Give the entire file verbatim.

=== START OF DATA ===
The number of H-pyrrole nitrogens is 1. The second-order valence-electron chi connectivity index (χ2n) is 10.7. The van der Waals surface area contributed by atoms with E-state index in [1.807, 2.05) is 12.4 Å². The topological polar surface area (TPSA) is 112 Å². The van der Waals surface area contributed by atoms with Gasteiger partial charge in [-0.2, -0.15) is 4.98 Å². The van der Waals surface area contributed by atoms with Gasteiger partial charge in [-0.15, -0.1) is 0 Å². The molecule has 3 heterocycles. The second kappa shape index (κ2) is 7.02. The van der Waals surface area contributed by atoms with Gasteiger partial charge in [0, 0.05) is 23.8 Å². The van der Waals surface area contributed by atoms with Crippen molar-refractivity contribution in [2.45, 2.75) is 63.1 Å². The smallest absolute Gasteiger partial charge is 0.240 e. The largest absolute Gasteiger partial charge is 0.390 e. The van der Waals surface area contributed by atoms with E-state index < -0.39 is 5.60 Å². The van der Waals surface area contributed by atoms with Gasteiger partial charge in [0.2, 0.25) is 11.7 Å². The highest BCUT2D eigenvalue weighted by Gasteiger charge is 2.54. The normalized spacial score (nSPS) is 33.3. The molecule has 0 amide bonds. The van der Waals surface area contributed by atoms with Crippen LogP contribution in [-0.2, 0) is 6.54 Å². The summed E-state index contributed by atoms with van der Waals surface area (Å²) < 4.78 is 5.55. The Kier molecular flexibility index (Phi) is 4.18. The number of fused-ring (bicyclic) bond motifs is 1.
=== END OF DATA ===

The number of H-pyrrole nitrogens is 1. The second-order valence-electron chi connectivity index (χ2n) is 10.7. The van der Waals surface area contributed by atoms with E-state index in [1.807, 2.05) is 12.4 Å². The topological polar surface area (TPSA) is 112 Å². The van der Waals surface area contributed by atoms with Gasteiger partial charge in [-0.2, -0.15) is 4.98 Å². The van der Waals surface area contributed by atoms with Gasteiger partial charge in [-0.15, -0.1) is 0 Å². The molecule has 3 heterocycles. The second kappa shape index (κ2) is 7.02. The van der Waals surface area contributed by atoms with Gasteiger partial charge in [0, 0.05) is 23.8 Å². The van der Waals surface area contributed by atoms with Crippen molar-refractivity contribution in [2.45, 2.75) is 63.1 Å². The smallest absolute Gasteiger partial charge is 0.240 e. The largest absolute Gasteiger partial charge is 0.390 e. The van der Waals surface area contributed by atoms with E-state index < -0.39 is 5.60 Å². The van der Waals surface area contributed by atoms with Gasteiger partial charge in [0.2, 0.25) is 11.7 Å². The highest BCUT2D eigenvalue weighted by Gasteiger charge is 2.54. The normalized spacial score (nSPS) is 33.3. The molecule has 0 amide bonds. The van der Waals surface area contributed by atoms with Crippen LogP contribution in [-0.2, 0) is 6.54 Å². The summed E-state index contributed by atoms with van der Waals surface area (Å²) < 4.78 is 5.55. The Kier molecular flexibility index (Phi) is 4.18. The number of fused-ring (bicyclic) bond motifs is 1.